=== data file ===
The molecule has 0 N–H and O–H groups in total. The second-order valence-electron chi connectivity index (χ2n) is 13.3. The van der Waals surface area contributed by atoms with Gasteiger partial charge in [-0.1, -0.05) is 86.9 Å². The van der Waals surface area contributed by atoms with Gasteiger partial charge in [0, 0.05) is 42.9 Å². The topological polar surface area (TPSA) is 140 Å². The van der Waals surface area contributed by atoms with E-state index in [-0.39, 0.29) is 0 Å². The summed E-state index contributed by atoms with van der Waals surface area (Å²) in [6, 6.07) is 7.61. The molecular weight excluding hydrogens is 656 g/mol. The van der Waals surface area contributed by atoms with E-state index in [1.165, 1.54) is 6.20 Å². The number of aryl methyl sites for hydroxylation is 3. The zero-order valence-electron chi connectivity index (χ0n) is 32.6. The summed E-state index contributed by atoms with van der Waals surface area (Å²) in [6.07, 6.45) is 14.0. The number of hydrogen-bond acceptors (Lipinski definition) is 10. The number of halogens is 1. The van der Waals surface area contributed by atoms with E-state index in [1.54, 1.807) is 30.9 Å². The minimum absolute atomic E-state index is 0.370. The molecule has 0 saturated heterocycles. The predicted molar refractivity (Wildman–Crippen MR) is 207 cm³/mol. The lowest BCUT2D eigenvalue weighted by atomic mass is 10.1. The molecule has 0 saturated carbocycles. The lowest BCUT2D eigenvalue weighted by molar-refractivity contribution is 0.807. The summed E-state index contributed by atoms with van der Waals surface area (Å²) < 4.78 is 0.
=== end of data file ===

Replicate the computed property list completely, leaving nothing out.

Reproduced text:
The molecule has 0 N–H and O–H groups in total. The second-order valence-electron chi connectivity index (χ2n) is 13.3. The van der Waals surface area contributed by atoms with Gasteiger partial charge in [-0.1, -0.05) is 86.9 Å². The van der Waals surface area contributed by atoms with Gasteiger partial charge in [0, 0.05) is 42.9 Å². The topological polar surface area (TPSA) is 140 Å². The van der Waals surface area contributed by atoms with E-state index in [-0.39, 0.29) is 0 Å². The summed E-state index contributed by atoms with van der Waals surface area (Å²) in [6, 6.07) is 7.61. The molecular weight excluding hydrogens is 656 g/mol. The van der Waals surface area contributed by atoms with E-state index in [1.165, 1.54) is 6.20 Å². The number of aryl methyl sites for hydroxylation is 3. The zero-order valence-electron chi connectivity index (χ0n) is 32.6. The summed E-state index contributed by atoms with van der Waals surface area (Å²) in [6.07, 6.45) is 14.0. The number of hydrogen-bond acceptors (Lipinski definition) is 10. The number of halogens is 1. The van der Waals surface area contributed by atoms with E-state index in [1.54, 1.807) is 30.9 Å². The minimum absolute atomic E-state index is 0.370. The molecule has 0 saturated heterocycles. The predicted molar refractivity (Wildman–Crippen MR) is 207 cm³/mol. The lowest BCUT2D eigenvalue weighted by atomic mass is 10.1. The molecule has 0 saturated carbocycles. The lowest BCUT2D eigenvalue weighted by molar-refractivity contribution is 0.807. The summed E-state index contributed by atoms with van der Waals surface area (Å²) < 4.78 is 0.